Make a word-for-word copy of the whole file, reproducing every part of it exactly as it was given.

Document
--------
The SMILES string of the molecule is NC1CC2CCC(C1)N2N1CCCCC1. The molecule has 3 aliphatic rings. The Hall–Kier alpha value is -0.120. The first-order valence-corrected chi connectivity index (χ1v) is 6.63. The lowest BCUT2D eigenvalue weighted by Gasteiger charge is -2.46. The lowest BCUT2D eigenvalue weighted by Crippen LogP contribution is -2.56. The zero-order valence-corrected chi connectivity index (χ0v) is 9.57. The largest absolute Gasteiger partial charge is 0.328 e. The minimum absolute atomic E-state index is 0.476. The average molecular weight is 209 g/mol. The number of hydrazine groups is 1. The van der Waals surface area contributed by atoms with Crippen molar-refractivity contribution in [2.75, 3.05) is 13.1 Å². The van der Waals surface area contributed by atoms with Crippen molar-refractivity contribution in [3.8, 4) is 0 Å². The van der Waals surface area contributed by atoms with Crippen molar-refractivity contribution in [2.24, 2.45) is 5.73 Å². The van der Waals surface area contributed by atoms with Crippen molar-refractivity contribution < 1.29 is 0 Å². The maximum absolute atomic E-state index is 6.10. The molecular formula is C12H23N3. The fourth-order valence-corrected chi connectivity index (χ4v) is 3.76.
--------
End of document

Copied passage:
The SMILES string of the molecule is NC1CC2CCC(C1)N2N1CCCCC1. The molecule has 3 aliphatic rings. The Hall–Kier alpha value is -0.120. The first-order valence-corrected chi connectivity index (χ1v) is 6.63. The lowest BCUT2D eigenvalue weighted by Gasteiger charge is -2.46. The lowest BCUT2D eigenvalue weighted by Crippen LogP contribution is -2.56. The zero-order valence-corrected chi connectivity index (χ0v) is 9.57. The largest absolute Gasteiger partial charge is 0.328 e. The minimum absolute atomic E-state index is 0.476. The average molecular weight is 209 g/mol. The number of hydrazine groups is 1. The van der Waals surface area contributed by atoms with Crippen molar-refractivity contribution in [2.75, 3.05) is 13.1 Å². The van der Waals surface area contributed by atoms with Crippen molar-refractivity contribution in [3.8, 4) is 0 Å². The van der Waals surface area contributed by atoms with Crippen molar-refractivity contribution in [2.24, 2.45) is 5.73 Å². The van der Waals surface area contributed by atoms with Crippen molar-refractivity contribution < 1.29 is 0 Å². The maximum absolute atomic E-state index is 6.10. The molecular formula is C12H23N3. The fourth-order valence-corrected chi connectivity index (χ4v) is 3.76.